m6A Reader

m6A readers are a class of proteins that recognize m6A modifications on RNA and determine the function of transcripts. These readers include the YT521-B homology (YTH) domain, heterogeneous nuclear ribonucleoproteins, and insulin-like growth factor 2 mRNA-binding proteins.

The crystal structure of the human YTH domain revealed that it contains a recognition pocket consisting of three conserved tryptophan residues for specific recognition of methylation modifications (Luo and Tong, 2014; Xu et al., 2014; Zhu et al., 2014). The most widely studied YT521-B homology (YTH) domains include YTH N6-methyladenosine RNA binding protein 1–3 (YTHDF1-3) and YTH domain containing protein 1–2 (YTHDC1-2). YTH N6-methyladenosine RNA binding protein is mainly localized in the cytoplasm, while YTH domain-containing protein is localized in the nucleus (Reichel et al., 2019). Among them, YTHDF1 promotes the translation of mRNA mainly by affecting the translation mechanism (Wang et al., 2015). On the other hand, YTHDF2 can mediate the degradation of its target m6A transcripts by reducing their stability (Li et al., 2018). As a cofactor of YTHDF1 and YTHDF2, YTHDF3 can synergize with both YTHDF1 and YTHDF2 to promote translation and degradation, respectively (Ni et al., 2019). However, YTH domain-containing proteins have other functions. YTHDC1 interacts with m6A in nuclear RNA to regulate splicing of premRNA (Kasowitz et al., 2018) and promotes nuclear export of m6A-modified RNA (Roundtree, 2017). Interestingly, YTHDC2 seems to be quite important for fertility, as it is mainly enriched in the testis, mediates mRNA stability and translation and regulates spermatogenesis (Hsu et al., 2017). In addition, it promotes the translation of the m6A methylation-modified RNA coding region (Mao et al., 2019).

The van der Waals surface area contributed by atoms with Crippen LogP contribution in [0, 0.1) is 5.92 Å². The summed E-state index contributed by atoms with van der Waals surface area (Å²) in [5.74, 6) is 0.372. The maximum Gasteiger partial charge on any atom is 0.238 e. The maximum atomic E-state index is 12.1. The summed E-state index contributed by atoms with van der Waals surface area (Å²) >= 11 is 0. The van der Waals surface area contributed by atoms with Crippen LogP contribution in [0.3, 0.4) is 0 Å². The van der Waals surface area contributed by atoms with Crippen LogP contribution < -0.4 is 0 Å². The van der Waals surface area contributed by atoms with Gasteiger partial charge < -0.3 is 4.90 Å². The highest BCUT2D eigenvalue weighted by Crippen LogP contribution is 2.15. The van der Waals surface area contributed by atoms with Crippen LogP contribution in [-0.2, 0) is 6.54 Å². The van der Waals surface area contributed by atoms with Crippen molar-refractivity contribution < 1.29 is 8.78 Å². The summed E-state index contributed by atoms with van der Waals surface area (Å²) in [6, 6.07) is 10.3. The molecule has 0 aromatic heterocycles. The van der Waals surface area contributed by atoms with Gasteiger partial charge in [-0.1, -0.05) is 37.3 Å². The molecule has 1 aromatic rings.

HNRNP is a group of RNA binding proteins responsible for precursor mRNA shearing and stabilization of newly transcribed precursor RNA (Geuens et al., 2016). For instance, hnRNPA2B1 can affect the shear processing of precursor miRNAs by recognizing and binding to sites containing RGm6AC sequences (Alarcón et al., 2015). HNRNPC was one of the first HNRNP proteins identified to be involved in shearing, and it requires oligomerization with other HNRNPC monomers to form a specific binding RNA interaction (Cieniková et al., 2015). HNRNPC preferentially binds single-stranded U-tracts (5 or more contiguous uridines) and affects nascent RNA shearing, translation, etc. (Liu et al., 2015). Finally, HNRNPG contains a low-complexity region that recognizes structural changes mediated by m6A modifications involved in the shearing of cotranscribed precursor mRNAs (Liu et al., 2017; Zhou et al., 2019).

Finally, IGF2BP is able to target transcripts by recognizing GGAC sequences rich in m6A modifications; it promotes the translation of mRNA by recruiting mRNA stabilizers such as HuR and MATR3, which enhance the stability of mRNA (Huang et al., 2018).

Roles of m6A in Degenerative Musculoskeletal Disorders